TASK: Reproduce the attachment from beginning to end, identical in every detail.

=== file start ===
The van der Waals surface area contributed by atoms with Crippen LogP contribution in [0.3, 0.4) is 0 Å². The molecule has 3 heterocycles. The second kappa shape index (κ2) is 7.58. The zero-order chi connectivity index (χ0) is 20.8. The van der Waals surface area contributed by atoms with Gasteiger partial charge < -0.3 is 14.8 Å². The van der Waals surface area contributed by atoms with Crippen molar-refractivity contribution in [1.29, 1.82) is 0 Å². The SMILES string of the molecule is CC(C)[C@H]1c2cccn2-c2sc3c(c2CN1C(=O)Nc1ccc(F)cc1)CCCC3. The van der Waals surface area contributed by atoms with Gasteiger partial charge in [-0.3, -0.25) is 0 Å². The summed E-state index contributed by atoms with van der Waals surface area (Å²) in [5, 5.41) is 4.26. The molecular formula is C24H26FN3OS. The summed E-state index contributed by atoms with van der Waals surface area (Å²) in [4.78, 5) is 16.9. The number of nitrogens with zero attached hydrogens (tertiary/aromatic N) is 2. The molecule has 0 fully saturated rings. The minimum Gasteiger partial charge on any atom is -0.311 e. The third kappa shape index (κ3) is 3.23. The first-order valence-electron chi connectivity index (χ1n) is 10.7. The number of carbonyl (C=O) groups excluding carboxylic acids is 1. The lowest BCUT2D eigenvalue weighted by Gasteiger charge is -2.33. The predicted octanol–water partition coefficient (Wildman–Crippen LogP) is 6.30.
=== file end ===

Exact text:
The van der Waals surface area contributed by atoms with Crippen LogP contribution in [0.3, 0.4) is 0 Å². The molecule has 3 heterocycles. The second kappa shape index (κ2) is 7.58. The zero-order chi connectivity index (χ0) is 20.8. The van der Waals surface area contributed by atoms with Gasteiger partial charge < -0.3 is 14.8 Å². The van der Waals surface area contributed by atoms with Crippen molar-refractivity contribution in [1.29, 1.82) is 0 Å². The SMILES string of the molecule is CC(C)[C@H]1c2cccn2-c2sc3c(c2CN1C(=O)Nc1ccc(F)cc1)CCCC3. The van der Waals surface area contributed by atoms with Gasteiger partial charge in [-0.3, -0.25) is 0 Å². The summed E-state index contributed by atoms with van der Waals surface area (Å²) in [5, 5.41) is 4.26. The molecular formula is C24H26FN3OS. The summed E-state index contributed by atoms with van der Waals surface area (Å²) in [4.78, 5) is 16.9. The number of nitrogens with zero attached hydrogens (tertiary/aromatic N) is 2. The molecule has 0 fully saturated rings. The minimum Gasteiger partial charge on any atom is -0.311 e. The third kappa shape index (κ3) is 3.23. The first-order valence-electron chi connectivity index (χ1n) is 10.7. The number of carbonyl (C=O) groups excluding carboxylic acids is 1. The lowest BCUT2D eigenvalue weighted by Gasteiger charge is -2.33. The predicted octanol–water partition coefficient (Wildman–Crippen LogP) is 6.30.